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15 Overlooked Contemporary Female Duets

Take them or leave them.

Contemporary musicals such as “Rent,” “Wicked” and “Little Women” prove that female duets thrive on Broadway. Whether it’s sassy or sentimental, a female duet is bound to be a crowd-pleaser. Eventually, though, listeners are through with hearing the same duet each nine-to-five for each performance. If you’re done with singing the same selections for good, here are 15 duets that should refresh your ears:

1. “Any Day” from “The Three Musketeers”

George Stiles’ adaptation of the classic Alexandre Dumas novel features this beautiful duet between two characters waiting to be rescued by the ones they love. Voice 1 Range: Ab3–Eb5. Voice 2 Range: Ab3–E5.

2. “Casting Call for a Best Friend” by Rob Rokicki

This hilarious cabaret duet is satire about the cutthroat nature of musical theatre.  Voice 1 Range: Bb3–Eb5. Voice 2 Range: Bb3–Eb5.

3. “Maybe (Next to Normal)” from “Next to Normal”

Coming at a pivotal point in the musical, this mother/daughter duet is a tearjerker for anyone listening. Voice 1 Range: Ab3–Bb4. Voice 2: Ab3–Bb4.

4. “Freedom” from “The Unauthorized Autobiography of Samantha Brown”

This Kerrigan-Lowdermilk duet is about two high school friends who embrace fate and take chances without knowing what happens next. Voice 1 Range: G3–G5. Voice 2 Range: G3–D5.

5. “Ready to Be Loved” from “Edges”

This Pasek and Paul selection is already a popular solo, but it works fantastically as a duet, too! Voice 1 Range: A3–E5. Voice 2 Range: A3–G5 (optional C6).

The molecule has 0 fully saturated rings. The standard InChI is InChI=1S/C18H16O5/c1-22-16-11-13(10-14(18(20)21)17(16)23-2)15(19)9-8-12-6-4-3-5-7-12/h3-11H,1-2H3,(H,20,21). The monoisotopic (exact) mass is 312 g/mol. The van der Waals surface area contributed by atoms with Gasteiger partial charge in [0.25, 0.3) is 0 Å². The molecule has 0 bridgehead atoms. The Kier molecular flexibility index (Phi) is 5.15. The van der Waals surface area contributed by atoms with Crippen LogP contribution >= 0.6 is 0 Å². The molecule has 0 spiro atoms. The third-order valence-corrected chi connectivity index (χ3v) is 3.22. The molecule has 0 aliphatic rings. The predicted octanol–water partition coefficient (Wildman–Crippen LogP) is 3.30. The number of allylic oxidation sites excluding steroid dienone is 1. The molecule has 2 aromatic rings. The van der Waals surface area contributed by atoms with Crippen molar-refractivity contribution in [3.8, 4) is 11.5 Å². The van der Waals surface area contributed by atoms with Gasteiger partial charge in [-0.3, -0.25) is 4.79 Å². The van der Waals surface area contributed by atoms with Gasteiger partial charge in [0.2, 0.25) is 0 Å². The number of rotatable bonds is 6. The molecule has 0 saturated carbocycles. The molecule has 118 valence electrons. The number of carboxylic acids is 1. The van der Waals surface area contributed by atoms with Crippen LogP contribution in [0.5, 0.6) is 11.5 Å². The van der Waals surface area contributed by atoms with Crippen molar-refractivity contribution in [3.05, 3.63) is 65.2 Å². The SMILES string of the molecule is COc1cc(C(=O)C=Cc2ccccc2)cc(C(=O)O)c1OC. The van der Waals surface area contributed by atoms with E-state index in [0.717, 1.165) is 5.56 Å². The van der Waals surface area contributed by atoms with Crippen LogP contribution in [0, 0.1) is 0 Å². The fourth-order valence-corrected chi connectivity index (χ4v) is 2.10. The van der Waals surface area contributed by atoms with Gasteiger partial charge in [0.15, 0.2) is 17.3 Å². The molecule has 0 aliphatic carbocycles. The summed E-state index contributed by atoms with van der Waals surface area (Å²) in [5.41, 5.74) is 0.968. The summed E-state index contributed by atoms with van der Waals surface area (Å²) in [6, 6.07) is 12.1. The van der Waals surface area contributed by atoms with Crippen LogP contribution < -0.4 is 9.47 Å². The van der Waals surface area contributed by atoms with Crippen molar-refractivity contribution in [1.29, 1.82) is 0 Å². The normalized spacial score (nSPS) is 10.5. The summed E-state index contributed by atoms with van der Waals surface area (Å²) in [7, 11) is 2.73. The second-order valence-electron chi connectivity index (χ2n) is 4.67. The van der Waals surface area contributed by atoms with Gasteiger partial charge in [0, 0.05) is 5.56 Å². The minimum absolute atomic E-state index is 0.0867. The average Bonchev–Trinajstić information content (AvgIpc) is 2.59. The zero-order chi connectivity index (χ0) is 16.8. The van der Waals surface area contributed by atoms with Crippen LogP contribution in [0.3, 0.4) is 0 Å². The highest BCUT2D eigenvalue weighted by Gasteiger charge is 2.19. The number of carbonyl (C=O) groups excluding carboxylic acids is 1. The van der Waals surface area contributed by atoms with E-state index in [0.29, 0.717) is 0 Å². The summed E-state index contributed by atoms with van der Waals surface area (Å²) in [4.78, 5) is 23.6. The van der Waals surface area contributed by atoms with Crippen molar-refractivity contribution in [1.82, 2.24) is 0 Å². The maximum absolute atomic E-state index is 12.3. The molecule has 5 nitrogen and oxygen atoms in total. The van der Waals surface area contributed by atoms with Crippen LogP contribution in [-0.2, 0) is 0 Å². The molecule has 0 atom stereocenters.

6. “God’s Own Country” from “The Beautiful Game”

Taken from one of Andrew Lloyd Webber’s lesser-known musicals, this patriotic duet is a tribute to the characters’ homeland of Ireland. Voice 1 Range: Gb3–D5. Voice 2 Range: Bb3–Eb5.

7. “Flight” by Craig Carnelia

Known for his work on the musical “Working,” Craig Carnelia’s duet has been most notably recorded by Sutton Foster and Megan McGinnis. Voice 1 Range: D4–F#5. Voice 2: F#3–D5.

8. “Whatever I Want It to Be” by Jonathan Gealt

An ode to the creative process, this borderline-patter duet is great for singers in search of a more pop-sounding duet. Voice 1 Range: Gb3–E5. Voice 2 Range: Gb3–Eb5.

9. “Don’t You Be Shaking Your Faith in Me” by Goldrich and Heisler

Known for the songs “Taylor, the Latte Boy” and “Alto’s Lament,” Goldrich and Heisler bring in the soul for this piece. Voice 1 Range: Bb3–F5. Voice 2 Range: F3–D5.

10. “You Love Who You Love” from “Bonnie and Clyde”

One of Wildhorn’s more country-sounding duets in his oeuvre, the characters Bonnie and Blanche profess their love for their men. Voice 1 Range: Gb3–Db5. Voice 2 Range: Bb3–Eb5.

11. “How the Other Half Lives” from “Thoroughly Modern Millie”

This jazzy duet is sung by Millie and the wealthy Miss Dorothy, who is curious about how the poor lives.

Voice 1 Range: B3–D#5. Voice 2 Range: B3–C5.

12. “Lucky” from “Floyd Collins”

Another country duet, this song features characters from Floyd’s family as they try to rescue him from the cave he’s trapped in. Voice 1 Range: F#3–D#5. Voice 2 Range: F#3–C#5.

13. “Perfect Strangers” from “The Mystery of Edwin Drood”

A relic from the pop-opera era of Broadway, Edwin and Rosa call off their engagement, since they’re unsure of their feelings for one another.  Voice 1 Range: C#4–F5. Voice 2 Range: C#4–D#5.

14. “Secondary Characters” from “[title of show]”

Heidi and Susan diva-out during this interlude as minor characters. Voice 1 Range: G3–B5. Voice 2 Range: G3–D5.

15. “The Song About Ordering Furniture” by Drew Gasparini

This comedic cabaret duet features two women who decide to move in together and their subsequent mishaps. Warning: obscene language. Vocal Range 1: A3–A4. Vocal Range 2: A3–C#5.

Did we leave out a female duet you love? Let us know in the comments below…

Written by Joseph Kisiday

Joseph Kisiday is a 2016 graduate from Christopher Newport University, majoring in Music Composition. Joseph's love for theatre came at a young age through discovering the musicals of Andrew Lloyd Webber, such as "Cats" and "The Phantom of the Opera." When he is not writing, Joseph can be found watching operas or Miyazaki films.

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